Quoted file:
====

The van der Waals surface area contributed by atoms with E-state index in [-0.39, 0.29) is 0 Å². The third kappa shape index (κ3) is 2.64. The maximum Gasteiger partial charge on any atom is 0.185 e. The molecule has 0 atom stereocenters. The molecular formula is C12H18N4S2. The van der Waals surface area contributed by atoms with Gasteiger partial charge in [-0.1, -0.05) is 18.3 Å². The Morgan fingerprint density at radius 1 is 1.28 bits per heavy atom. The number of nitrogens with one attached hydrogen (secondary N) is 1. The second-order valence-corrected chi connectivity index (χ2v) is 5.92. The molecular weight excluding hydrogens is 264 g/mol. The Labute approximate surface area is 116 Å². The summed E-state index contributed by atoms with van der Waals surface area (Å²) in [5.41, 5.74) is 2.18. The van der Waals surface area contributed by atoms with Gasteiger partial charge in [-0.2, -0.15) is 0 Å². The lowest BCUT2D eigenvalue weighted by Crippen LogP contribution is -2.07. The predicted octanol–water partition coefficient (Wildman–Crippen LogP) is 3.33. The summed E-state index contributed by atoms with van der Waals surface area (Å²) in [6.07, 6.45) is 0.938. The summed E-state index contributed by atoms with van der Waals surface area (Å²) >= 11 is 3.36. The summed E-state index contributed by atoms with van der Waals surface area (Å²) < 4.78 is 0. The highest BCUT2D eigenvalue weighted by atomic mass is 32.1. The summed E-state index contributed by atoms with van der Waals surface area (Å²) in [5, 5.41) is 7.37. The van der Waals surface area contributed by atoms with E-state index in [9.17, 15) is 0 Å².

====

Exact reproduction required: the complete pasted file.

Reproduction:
The van der Waals surface area contributed by atoms with E-state index in [-0.39, 0.29) is 0 Å². The third kappa shape index (κ3) is 2.64. The maximum Gasteiger partial charge on any atom is 0.185 e. The molecule has 0 atom stereocenters. The molecular formula is C12H18N4S2. The van der Waals surface area contributed by atoms with Gasteiger partial charge in [-0.1, -0.05) is 18.3 Å². The Morgan fingerprint density at radius 1 is 1.28 bits per heavy atom. The number of nitrogens with one attached hydrogen (secondary N) is 1. The second-order valence-corrected chi connectivity index (χ2v) is 5.92. The molecular weight excluding hydrogens is 264 g/mol. The Labute approximate surface area is 116 Å². The summed E-state index contributed by atoms with van der Waals surface area (Å²) in [5.41, 5.74) is 2.18. The van der Waals surface area contributed by atoms with Gasteiger partial charge in [-0.2, -0.15) is 0 Å². The lowest BCUT2D eigenvalue weighted by Crippen LogP contribution is -2.07. The predicted octanol–water partition coefficient (Wildman–Crippen LogP) is 3.33. The summed E-state index contributed by atoms with van der Waals surface area (Å²) in [6.07, 6.45) is 0.938. The summed E-state index contributed by atoms with van der Waals surface area (Å²) >= 11 is 3.36. The summed E-state index contributed by atoms with van der Waals surface area (Å²) < 4.78 is 0. The highest BCUT2D eigenvalue weighted by atomic mass is 32.1. The summed E-state index contributed by atoms with van der Waals surface area (Å²) in [5, 5.41) is 7.37. The van der Waals surface area contributed by atoms with E-state index in [9.17, 15) is 0 Å².